...and I ride on the foot-plate, there and back again.
So sang Lord Belborough every week on 'Chigley', the last of the three Gordon Murray puppet series. Lord Belborough was Lord of the Manor in Chigley, a hamlet near Camberwick Green in Trumptonshire. He lived at Winkstead Hall and was waited on by his butler, Bracket, who would go along the same corridor to look for his master each week - and end up in a different room.
Also, Bracket accompanied his master every week when he took out his steam train, Bessie, to call on or help one of his tenants. The above tune was always sung on their trip.
'Chigley' differed from 'Camberwick Green' and 'Trumpton' in that it contained far less characters. There was Mr. Farthing the potter and his daughter Winnie, Mr. Swallow the wharfinger, Mr. Cresswell the biscuit factory owner - and that was about it. As a result, almost all the stories centred on Lord Belborough and his relationship with his tenants. Nevertheless, he seemed to have been a good and just Lord of the Manor. There were no reports of the inhabitants of Chigley refusing to pay their dues to their Lord nor of the biscuit factory workers going on strike! Indeed, they all turned out loyally after the six o'clock whistle, to dance to the barrel organ which Lord Belborough kindly operated for them himself.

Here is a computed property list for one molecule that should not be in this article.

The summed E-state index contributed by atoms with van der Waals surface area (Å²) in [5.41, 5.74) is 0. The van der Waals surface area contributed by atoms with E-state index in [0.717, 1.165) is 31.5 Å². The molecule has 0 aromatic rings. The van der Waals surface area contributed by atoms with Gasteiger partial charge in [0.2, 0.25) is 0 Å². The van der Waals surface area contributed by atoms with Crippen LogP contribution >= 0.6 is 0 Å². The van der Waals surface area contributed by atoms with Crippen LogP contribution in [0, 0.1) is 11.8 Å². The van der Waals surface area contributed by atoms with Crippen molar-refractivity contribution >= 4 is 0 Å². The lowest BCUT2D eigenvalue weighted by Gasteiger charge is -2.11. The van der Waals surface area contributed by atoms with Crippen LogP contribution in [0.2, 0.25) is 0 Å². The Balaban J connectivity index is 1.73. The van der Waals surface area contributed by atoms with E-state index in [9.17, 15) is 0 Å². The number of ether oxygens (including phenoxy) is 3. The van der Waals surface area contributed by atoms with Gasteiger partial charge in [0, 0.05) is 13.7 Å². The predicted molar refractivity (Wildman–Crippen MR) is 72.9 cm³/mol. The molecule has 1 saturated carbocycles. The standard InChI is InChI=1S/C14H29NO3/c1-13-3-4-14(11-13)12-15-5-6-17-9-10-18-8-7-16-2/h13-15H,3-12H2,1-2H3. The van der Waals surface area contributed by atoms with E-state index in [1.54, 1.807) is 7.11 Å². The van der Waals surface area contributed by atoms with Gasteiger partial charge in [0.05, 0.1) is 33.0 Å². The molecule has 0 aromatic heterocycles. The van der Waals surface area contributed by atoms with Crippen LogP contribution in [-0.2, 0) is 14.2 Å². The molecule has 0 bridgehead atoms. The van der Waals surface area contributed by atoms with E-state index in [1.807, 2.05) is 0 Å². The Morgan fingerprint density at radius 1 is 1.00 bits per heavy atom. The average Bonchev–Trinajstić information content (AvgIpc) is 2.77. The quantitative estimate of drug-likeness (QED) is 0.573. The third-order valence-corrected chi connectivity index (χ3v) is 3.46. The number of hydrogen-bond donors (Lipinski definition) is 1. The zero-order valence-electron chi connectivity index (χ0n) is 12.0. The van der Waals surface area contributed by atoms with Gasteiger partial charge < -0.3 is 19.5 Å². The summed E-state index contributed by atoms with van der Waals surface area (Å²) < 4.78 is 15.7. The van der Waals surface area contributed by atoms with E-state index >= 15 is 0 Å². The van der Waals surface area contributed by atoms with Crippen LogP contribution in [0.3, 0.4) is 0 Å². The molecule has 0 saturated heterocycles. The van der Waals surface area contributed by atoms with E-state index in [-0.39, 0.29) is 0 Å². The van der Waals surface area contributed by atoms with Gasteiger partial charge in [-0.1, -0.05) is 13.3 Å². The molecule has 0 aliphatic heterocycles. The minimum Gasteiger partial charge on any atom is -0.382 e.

Evidently, Gordon Murray knew how to appeal to his audience as, like 'Camberwick Green' and 'Trumpton', 'Chigley' contained good story lines, rounded characters, repeated sequences (Bessie the steam engine) and satisfying endings. All three series were part of my childhood and it is a credit to Mr. Murray that I still remember them so fondly.
(Footnote: unfortunately, a few years ago, Gordon Murray confessed that he burnt all the puppets after the series ended. I think Captain Snort should have imprisoned him in Pippin Fort.)
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